Amin Ahsan Islahi: A Brilliant Islamic Scholar

Author: Khurshid Ahmad Nadeem

Mawlana Amin Ahsan Islahi was born in 1904 in Bamhor, a village in district Azamgarh, U.P., India. After receiving early education at home, he joined Madrasat al-Islah at Sara’i Mir, a town in U.P., and remained a student there from 1922 to 1925. Islahi worked in Madinah, an influential Muslim newspaper appearing from Bijnor. In 1925, he joined Madrasat al-Islah as a teacher and continued to work in that capacity till 1943. During his stay there, he developed a close association with Hamid Uddin Farahi, a very profound and distinguished scholar of Islam, especially in the field of Qur’anic studies. During the period from 1925 to 1930, Islahi learned Tafsir and a number of other subjects from Farahi. After Farahi’s death in 1930, Islahi studied Hadith for several years under Mawlana Abdul Rehman Mubarakpuri, one of the most accomplished scholars of that subject in the sub-continent. In 1935, Islahi also established Da’ira Hamidyyah in order to publish the work of Farahi, and also started publishing a scholarly monthly magazine, al-Islah. In 1941, he joined Jama‘at-i Islami, a religio-political organization. He remained with the Jama‘at for seventeen years; in fact, as one of its prominent leaders, but resigned in 1958 after developing differences with the Amir of the Jama‘at, Mawlana Mawdudi. Following this, in 1959, he initiated a monthly magazine called, Mithaq. In 1981, he went on to establish Idarah-i Tadabbur-i Qur’an o Hadith. Under the auspices of this institution, his instructional lessons of the Qur’an and Hadith continued till 1993. Thereafter, his health condition began to deteriorate and eventually, on December 15, 1997, at the age of 93, he breathed his last.

Islahi’s mentor, Farahi, was the founder of a new school of tafsir. He emphasized that the sequence of the surahs and verses was from God Himself and that this sequence had an enormous significance for an in-depth understanding of the Qur’an. He also emphasized that the Qur’an was characterized by nazm (coherence) and that this was a crucial factor in a profound understanding of the Qur’an. Nazm, he offered, has two layers: the Qur’an as a whole, to be treated as an organic unity, and likewise, each surah is also an organic unity. With reference to the contents of the Qur’an, Farahi divides it into nine groups. Each surah has a central theme (‘amud, literally, “pillar”). Likewise, each group of surah has a central theme (‘amud).

Another important feature of Farahi’s tafsir is his emphasis on the language of the Qur’an. In his view, it is not ordinary Arabic but the Arabic of the highest quality – the language of such great poets as Imru’ al-Qays, Labid, and Zuhayr.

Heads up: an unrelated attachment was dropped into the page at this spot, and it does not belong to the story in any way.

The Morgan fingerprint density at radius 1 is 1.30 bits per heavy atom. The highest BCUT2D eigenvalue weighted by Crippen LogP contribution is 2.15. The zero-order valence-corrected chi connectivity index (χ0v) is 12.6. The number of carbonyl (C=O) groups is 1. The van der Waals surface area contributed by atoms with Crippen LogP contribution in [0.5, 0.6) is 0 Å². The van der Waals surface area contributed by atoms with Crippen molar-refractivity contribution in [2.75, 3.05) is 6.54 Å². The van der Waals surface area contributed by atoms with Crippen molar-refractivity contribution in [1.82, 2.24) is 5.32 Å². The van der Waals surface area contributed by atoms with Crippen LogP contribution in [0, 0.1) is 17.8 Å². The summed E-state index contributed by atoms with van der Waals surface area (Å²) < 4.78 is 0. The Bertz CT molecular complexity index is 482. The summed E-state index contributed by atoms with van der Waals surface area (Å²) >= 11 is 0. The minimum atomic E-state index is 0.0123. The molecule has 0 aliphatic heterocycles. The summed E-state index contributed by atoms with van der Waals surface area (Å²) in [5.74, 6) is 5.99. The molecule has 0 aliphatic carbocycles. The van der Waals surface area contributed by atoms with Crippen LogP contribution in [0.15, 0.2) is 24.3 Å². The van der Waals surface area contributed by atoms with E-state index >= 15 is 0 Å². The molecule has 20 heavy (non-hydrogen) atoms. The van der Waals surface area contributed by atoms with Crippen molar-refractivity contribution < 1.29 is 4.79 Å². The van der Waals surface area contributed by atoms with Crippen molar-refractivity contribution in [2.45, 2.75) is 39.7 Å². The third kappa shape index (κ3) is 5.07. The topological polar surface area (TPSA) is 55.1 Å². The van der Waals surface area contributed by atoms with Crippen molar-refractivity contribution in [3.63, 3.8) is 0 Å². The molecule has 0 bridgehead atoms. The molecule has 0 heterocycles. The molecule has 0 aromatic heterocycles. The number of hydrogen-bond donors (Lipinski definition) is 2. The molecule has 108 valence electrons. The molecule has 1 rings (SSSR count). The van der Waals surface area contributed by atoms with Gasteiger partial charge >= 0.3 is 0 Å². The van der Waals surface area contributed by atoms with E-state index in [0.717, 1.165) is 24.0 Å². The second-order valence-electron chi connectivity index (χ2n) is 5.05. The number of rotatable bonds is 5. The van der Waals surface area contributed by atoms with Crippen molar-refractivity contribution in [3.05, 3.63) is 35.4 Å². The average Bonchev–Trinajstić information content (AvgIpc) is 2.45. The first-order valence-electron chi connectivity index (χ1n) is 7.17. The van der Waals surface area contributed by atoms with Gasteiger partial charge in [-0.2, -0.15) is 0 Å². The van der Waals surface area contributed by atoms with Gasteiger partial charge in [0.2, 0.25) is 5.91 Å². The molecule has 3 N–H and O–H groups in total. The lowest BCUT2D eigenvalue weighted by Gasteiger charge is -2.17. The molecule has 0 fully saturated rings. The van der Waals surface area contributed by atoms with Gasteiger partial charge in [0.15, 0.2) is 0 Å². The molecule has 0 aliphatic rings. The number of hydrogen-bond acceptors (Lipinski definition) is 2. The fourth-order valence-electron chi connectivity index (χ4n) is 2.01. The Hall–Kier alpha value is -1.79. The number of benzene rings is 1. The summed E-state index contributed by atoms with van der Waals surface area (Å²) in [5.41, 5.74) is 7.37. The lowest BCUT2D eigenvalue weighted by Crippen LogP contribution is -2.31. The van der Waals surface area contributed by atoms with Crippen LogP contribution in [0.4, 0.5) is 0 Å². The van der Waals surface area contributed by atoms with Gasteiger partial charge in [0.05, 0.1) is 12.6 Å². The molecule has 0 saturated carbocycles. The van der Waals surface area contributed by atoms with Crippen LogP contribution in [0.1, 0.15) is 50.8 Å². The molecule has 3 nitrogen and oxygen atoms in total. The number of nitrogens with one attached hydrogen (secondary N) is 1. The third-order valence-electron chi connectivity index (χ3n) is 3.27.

Essentially, Islahi accepted the basic principles of Qur’anic exegesis as expounded by Farahi. He, however, made some modification in Farahi’s scheme of ideas. For example, he divided the Qur’an into seven groups, whereas Farahi divided it into nine. Similarly, according to Islahi, each group starts with one or more Makkan surahs and ends with one or more Madinan surahs. He also considers each surah to be part of a pair of surahs; that is, two surahs form a pair (or sub-group) of each of the seven groups of surahs.

He systematically identified the sources of Islamic knowledge and accorded to each, its appropriate position, especially with reference to tafsir. These sources were divided into two categories: internal and external. The Qur’an itself is an internal source because of the known principle that one part of the Qur’an explains the other. At some places, the Qur’an simply lays down rudimentary guidance pertaining to a subject, and at other places, it treats it comprehensively. Besides the Qur’an, its nazm and its language are the other internal sources that illuminate the meaning of the Qur’an. In his view, the Sunnah, the traditions, the earlier Scriptures, exegetical literature and Arab history are the external sources. Qur’anic terms, such as salah, zakah, etc., will be understood in the light of the Sunnah, i.e. the way of the Prophet (sws) as a whole, which has been consistently followed by the ummah, age after age. All other sources, apart from the Qur’an and the Sunnah, are aids to the understanding of the Qur’an and will only be given secondary importance since their evidence is of a conjectural nature and does not provide knowledge with full certitude. Islahi’s major contribution to Islamic scholarship of our time lies in his voluminous, 9-volume commentary on the Qur’an called, Tadabbur-iI Qur’an.

Apart from Tadabbur-iI Qur’an – Islahi’s magnum opus – he wrote several other works. Some of these are Mabadi-i Tadabbur-i Qur’an, Mabadi-i Tadabbur-i Hadith, Tazkiyah-i Nafs, Da’wat-i Din aur us ka Tariqa-i kar, Islami Mu’asharah mein ‘Awrat ka Maqam; and Falsafay kay Bunyadi Masa’il: Qur’an-i Hakim ki Rayshni mayn. All these works are in Urdu.

Islahi’s writing, especially his work on the Qur’an, highlighted by his exegesis, Tadabbur-i Qur’an, might prove to be the most potent works produced by the Islamic scholarship of the sub-continent in the current century. May his soul rest in peace.